Dictionary of National Biography, 1885-1900/Todd, Alpheus
TODD, ALPHEUS (1821–1884), librarian of the parliament of Canada, son of Henry Cooke Todd, was born in London on 30 July 1821, and went with his family to Canada in 1833. He produced an ‘Engraved Plan of the city of Toronto’ in 1834, was employed on the staff of the House of Assembly of Upper Canada, and in 1836 became assistant librarian to the house. In 1840, four years before the publication of May's well-known treatise, he compiled a manual of parliamentary practice for the use of the legislature, which he issued under the title of ‘The Practice and Privileges of the two Houses of Parliament,’ Toronto, small 8vo. This was formally adopted for the use of the members, and the cost of production defrayed out of the public funds. Upon the union of the two provinces of Canada in 1841 Todd was made assistant librarian to the legislative assembly, in 1854 succeeded Dr. Winder as principal librarian, and subsequently was appointed constitutional adviser to both houses of legislature. In 1856 he was sent to Europe to spend 10,000l. on books for the library. He printed at Ottawa in 1866 ‘Brief Suggestions in regard to the Formation of Local Governments for Upper and Lower Canada, in connection with a Federal Union of the British North American Provinces.’ After the provinces of Canada and North America were federated in 1867, Todd was appointed librarian at Ottawa to the parliament of the Dominion, an office which he retained up to the time of his death. The library grew with him; he was a zealous and efficient custodian, as well as a diligent compiler of catalogues and indexes. In 1867 appeared the first volume of his well-known work ‘On Parliamentary Government in England: its Origin, Development, and Practical Operation,’ described in the ‘Edinburgh Review’ as ‘one of the most useful and complete books which has ever appeared on the practical operation of the British constitution’ (April 1867, p. 578). The second volume came out in 1869. A second edition, edited by the writer's son, A. H. Todd, was published in 1887–9, and a ‘new edition, abridged and revised by [Sir] Spencer Walpole,’ in 1892, 2 vols. In the opinion of Sir William Anson, ‘of books dealing with the subject [of constitutional law] in its entirety, I have found the fullest and most serviceable to be the work of Mr. Alpheus Todd’ (Law and Custom of the Constitution, 1892, vol. ii. pref. p. vii). A German translation by R. Assmann appeared in 1869–1871, and one in Italian in 1884. In 1878 he wrote a pamphlet ‘On the Position of a Constitutional Governor under responsible Government,’ a forerunner of his treatise on ‘Parliamentary Government in the British Colonies,’ 1880, of which the second edition, edited by his son (A. H. Todd), appeared in 1894. In 1881 he received the honorary degree of LL.D. from the university of Queen's College, Kingston, and was also created C.M.G. by the queen.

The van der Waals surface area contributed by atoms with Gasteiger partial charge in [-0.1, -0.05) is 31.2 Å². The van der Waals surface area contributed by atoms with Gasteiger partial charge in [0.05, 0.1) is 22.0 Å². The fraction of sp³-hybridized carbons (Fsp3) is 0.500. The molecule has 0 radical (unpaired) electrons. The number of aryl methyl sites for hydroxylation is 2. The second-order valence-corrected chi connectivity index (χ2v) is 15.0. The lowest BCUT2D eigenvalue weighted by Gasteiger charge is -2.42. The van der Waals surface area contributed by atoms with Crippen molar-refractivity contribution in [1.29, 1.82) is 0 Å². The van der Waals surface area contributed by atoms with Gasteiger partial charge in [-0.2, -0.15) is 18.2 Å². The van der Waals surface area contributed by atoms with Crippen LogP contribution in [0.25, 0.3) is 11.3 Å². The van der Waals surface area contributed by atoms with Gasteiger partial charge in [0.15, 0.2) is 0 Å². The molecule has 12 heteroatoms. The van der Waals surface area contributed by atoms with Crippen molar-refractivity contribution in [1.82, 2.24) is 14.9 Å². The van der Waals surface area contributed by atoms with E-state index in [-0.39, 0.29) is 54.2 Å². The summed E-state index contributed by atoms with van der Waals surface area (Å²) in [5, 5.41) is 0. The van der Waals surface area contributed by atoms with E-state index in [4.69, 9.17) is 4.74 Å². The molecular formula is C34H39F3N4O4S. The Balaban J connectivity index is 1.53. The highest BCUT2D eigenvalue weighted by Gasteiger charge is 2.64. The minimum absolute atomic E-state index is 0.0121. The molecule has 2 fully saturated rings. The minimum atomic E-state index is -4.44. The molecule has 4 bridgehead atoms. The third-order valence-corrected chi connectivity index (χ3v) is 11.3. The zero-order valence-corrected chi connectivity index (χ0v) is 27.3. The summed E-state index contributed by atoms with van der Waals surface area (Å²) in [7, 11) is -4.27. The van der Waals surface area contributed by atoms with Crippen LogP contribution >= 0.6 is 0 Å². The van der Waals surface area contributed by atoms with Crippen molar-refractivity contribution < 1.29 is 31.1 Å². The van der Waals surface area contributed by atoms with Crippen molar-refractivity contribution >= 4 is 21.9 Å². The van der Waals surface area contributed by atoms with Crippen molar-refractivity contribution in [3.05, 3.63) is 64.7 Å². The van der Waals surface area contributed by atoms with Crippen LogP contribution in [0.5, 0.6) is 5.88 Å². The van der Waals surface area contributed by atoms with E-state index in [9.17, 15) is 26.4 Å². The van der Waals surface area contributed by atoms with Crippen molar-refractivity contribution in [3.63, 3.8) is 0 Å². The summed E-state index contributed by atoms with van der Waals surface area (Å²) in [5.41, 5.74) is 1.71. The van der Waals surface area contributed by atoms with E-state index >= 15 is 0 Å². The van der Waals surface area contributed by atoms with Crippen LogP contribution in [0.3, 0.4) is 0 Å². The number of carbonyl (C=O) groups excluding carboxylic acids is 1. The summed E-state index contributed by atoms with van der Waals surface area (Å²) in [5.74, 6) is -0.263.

Todd had a strong bent towards biblical and theological study. In 1837 he entered the ministry of the newly constituted ‘Catholic Apostolic Church.’ He engaged in church work with so much earnestness that at one time he resolved to retire from his secular employment, but was dissuaded by the authorities of his church. For ten years before his death he was in charge of the apostolic congregation at Ottawa. He died suddenly at Ottawa on 21 Jan. 1884, leaving four sons and a daughter.[Rose's Cyclopædia of Canadian Biogr. 1886; Morgan's Dominion Ann. Register for 1884, pp. 247–8; Appleton's Cyclopædia of American Biogr. vi. 125; Times, 7 Feb. 1884; Toronto Weekly Mail, 24 Jan. 1884; Toronto Globe, 23 Jan. 1884; Bourinot's Intellectual Development of the Canadian People, 1881, p. 113; Morgan's Bibl. Canad. 1867, p. 373; P. Gagnon's Essai de Bibliographie Canadienne, Quebec, 1895.]